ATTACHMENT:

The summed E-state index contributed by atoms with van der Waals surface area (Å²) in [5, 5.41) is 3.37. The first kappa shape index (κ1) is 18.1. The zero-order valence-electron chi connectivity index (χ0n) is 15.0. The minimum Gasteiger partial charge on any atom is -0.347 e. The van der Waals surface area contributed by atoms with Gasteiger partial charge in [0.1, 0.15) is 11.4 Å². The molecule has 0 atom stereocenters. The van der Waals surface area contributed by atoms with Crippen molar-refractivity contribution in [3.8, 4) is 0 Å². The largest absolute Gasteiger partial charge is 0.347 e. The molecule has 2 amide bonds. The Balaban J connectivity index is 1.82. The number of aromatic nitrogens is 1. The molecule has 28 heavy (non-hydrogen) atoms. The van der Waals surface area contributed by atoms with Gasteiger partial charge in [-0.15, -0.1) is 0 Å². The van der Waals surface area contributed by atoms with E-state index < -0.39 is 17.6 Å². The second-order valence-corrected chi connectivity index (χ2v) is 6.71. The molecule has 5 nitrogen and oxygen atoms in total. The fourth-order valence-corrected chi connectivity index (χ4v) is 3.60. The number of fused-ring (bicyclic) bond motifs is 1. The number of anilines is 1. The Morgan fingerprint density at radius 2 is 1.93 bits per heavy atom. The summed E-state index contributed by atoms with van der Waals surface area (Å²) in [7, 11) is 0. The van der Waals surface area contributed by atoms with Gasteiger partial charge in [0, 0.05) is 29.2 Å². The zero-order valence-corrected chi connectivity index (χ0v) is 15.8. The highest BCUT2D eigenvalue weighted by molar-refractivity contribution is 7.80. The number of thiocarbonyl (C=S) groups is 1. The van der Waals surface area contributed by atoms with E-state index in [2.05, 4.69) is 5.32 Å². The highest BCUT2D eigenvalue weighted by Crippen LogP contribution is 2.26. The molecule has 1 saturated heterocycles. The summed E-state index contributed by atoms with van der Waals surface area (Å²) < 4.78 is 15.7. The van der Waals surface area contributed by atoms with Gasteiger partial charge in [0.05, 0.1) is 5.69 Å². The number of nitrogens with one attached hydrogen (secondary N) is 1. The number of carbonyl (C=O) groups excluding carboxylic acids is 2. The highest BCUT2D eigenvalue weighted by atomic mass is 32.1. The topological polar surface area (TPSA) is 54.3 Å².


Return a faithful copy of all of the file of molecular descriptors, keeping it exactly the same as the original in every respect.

The summed E-state index contributed by atoms with van der Waals surface area (Å²) in [5, 5.41) is 3.37. The first kappa shape index (κ1) is 18.1. The zero-order valence-electron chi connectivity index (χ0n) is 15.0. The minimum Gasteiger partial charge on any atom is -0.347 e. The van der Waals surface area contributed by atoms with Gasteiger partial charge in [0.1, 0.15) is 11.4 Å². The molecule has 0 atom stereocenters. The van der Waals surface area contributed by atoms with Crippen molar-refractivity contribution in [3.8, 4) is 0 Å². The largest absolute Gasteiger partial charge is 0.347 e. The molecule has 2 amide bonds. The Balaban J connectivity index is 1.82. The number of aromatic nitrogens is 1. The molecule has 28 heavy (non-hydrogen) atoms. The van der Waals surface area contributed by atoms with Gasteiger partial charge in [-0.15, -0.1) is 0 Å². The van der Waals surface area contributed by atoms with E-state index < -0.39 is 17.6 Å². The second-order valence-corrected chi connectivity index (χ2v) is 6.71. The molecule has 5 nitrogen and oxygen atoms in total. The fourth-order valence-corrected chi connectivity index (χ4v) is 3.60. The number of fused-ring (bicyclic) bond motifs is 1. The number of anilines is 1. The Morgan fingerprint density at radius 2 is 1.93 bits per heavy atom. The summed E-state index contributed by atoms with van der Waals surface area (Å²) in [7, 11) is 0. The van der Waals surface area contributed by atoms with Gasteiger partial charge in [0, 0.05) is 29.2 Å². The zero-order valence-corrected chi connectivity index (χ0v) is 15.8. The highest BCUT2D eigenvalue weighted by molar-refractivity contribution is 7.80. The number of thiocarbonyl (C=S) groups is 1. The van der Waals surface area contributed by atoms with E-state index in [2.05, 4.69) is 5.32 Å². The highest BCUT2D eigenvalue weighted by Crippen LogP contribution is 2.26. The molecule has 1 saturated heterocycles. The summed E-state index contributed by atoms with van der Waals surface area (Å²) < 4.78 is 15.7. The van der Waals surface area contributed by atoms with Gasteiger partial charge in [0.05, 0.1) is 5.69 Å². The number of nitrogens with one attached hydrogen (secondary N) is 1. The number of carbonyl (C=O) groups excluding carboxylic acids is 2. The highest BCUT2D eigenvalue weighted by atomic mass is 32.1. The topological polar surface area (TPSA) is 54.3 Å².